Related: Feelings, Emotions and Moods: How to Say What you are Experiencing
6 Strategies to Overcome Guilt
Guilt can be a pesky feeling, with an emotional hold that often lasts beyond the circumstances or remark associated with it. Whether your guilt stems from perceptions of how others are judging your actions, or from your own assessments, the following strategies can help free you from its grip.
Differentiate between empathy and guilt — There is a fine line between understanding how someone might feel in a certain situation and taking responsibility for those feelings. Don’t cross that line. While you always want to be respectful, you are not responsible for managing other people’s feelings.
Let go of perfectionism — Research has established a link between perfectionism and situational guilt. That comes as little surprise. If your measure of “perfect” is based on being all things to all people at all times, you will fall short. Evaluate whether your own standards are realistic. Can you ease up on any self-imposed pressures?
Recognize triggers — While it’s up to you to take responsibility for your own thoughts, moods and behaviors, we are all products of our past. Dynamics that were established in childhood, or in previous relationships, can impact the way you hear something that your partner says to you today. If you were unfairly blamed for something as a child, you might be inclined to feel guilty whenever your partner complains about something, even if you’ve done nothing wrong. Developing an awareness of your triggers can help you manage them.
Do a reality check — Before beating yourself up, thinking of all the ways you’ve let others down, stop. Do a reality check. Accept the fact that, on certain days, there will be people in your life, whether overly demanding bosses or overtired children, for whom your efforts simply aren’t good enough. Remind yourself that you’re not falling short; rather, their expectations may not be reasonable. Find a reassuring perspective, like “I’m doing the best I can,” and repeat it over and over in your head until a sense of calm replaces the guilt. Or, ask yourself, “Is there something I am not seeing or action that I can take that can help me be more successful in this situation?”
Identify healthy versus unhealthy guilt — Healthy guilt is a valuable learning tool. It can serve as an emotional red flag that a thought or behavior is out of alignment with your values, giving you an opportunity to steer yourself back on course. Unhealthy guilt, on the other hand, is much more complicated. If left unchecked, unhealthy guilt can take a toll on self-esteem, getting in the way of building strong relationships and achieving personal and professional goals.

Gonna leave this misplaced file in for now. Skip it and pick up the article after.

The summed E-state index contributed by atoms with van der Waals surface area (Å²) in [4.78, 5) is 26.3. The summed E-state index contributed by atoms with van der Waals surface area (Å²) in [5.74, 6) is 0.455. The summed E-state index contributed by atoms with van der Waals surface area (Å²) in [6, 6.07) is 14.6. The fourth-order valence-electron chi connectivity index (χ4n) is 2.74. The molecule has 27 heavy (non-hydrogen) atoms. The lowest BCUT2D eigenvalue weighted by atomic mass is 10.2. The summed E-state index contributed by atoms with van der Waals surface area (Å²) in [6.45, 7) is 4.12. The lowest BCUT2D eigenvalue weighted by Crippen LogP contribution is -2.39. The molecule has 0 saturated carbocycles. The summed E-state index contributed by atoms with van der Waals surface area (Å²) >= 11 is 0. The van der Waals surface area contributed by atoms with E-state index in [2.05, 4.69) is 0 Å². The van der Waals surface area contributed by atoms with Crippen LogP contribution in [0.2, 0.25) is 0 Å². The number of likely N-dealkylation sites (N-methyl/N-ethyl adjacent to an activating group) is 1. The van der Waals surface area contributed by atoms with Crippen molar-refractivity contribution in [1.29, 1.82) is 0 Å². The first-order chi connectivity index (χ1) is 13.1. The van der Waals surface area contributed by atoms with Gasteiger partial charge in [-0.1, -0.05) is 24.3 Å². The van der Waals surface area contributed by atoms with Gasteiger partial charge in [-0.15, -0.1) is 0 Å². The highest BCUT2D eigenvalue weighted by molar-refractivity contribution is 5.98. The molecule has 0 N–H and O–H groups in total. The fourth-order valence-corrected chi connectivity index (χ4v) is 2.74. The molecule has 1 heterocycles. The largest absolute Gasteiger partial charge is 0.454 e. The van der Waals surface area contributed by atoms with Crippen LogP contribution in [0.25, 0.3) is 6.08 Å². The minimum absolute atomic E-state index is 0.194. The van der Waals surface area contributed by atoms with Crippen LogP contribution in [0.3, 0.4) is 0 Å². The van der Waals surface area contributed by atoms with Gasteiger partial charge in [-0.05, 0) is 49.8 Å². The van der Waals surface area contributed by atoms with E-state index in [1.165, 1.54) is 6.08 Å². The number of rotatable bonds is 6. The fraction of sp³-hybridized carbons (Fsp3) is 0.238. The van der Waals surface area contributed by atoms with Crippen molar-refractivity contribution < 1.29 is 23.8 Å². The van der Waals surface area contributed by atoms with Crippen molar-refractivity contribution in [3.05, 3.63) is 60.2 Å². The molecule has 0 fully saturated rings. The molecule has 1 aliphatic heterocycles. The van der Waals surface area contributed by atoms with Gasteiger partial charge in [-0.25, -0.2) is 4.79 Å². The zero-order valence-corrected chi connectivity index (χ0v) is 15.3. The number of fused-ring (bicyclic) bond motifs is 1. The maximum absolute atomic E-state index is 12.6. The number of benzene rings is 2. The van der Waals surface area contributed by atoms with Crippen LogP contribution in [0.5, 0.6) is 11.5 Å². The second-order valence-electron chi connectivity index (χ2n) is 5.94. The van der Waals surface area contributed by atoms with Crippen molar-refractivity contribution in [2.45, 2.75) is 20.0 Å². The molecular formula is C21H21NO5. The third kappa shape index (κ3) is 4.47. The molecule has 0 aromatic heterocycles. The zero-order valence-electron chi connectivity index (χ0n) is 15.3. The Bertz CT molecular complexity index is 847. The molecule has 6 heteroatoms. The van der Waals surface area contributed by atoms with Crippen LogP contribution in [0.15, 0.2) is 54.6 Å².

Determine whether you have competing commitments – Like in our sibling example, it’s important to know whether expectations being put upon you are actually part of your values or someone else’s. Those closest to us can hold different expectations and values and make assessments about our behavior or lack of behavior based on those. If that’s the case, it’s important you establish boundaries around other peoples’ standards or expectations.
If your value system is different, look at why you are behaving the way you are. Are you a people pleaser? Or are you just unconscious about what your personal values are? A lot of people don’t take the time to evaluate what their values, beliefs, expectations and standards are for themselves. But you need to do this in order to be able to manage the expectations of others. Otherwise, you’ll always live in guilt for not meeting their standards, which may not necessarily be the same as yours.
If you have always thought that others “make” you feel guilty, it’s time to better understand how your thoughts and moods drive your behavior and results. In our MindMastery workshop, you will become uber aware of how your particular brain works. You will become aware of the mental habits that you embody mindlessly day-in and day-out that sabotage your success. Finally, you will leave with an app that will support your brain change as you will learn and practice mindset strategies to lower stress, manage emotions, and feel more in control of those events and circumstances that emotionally throw you off base.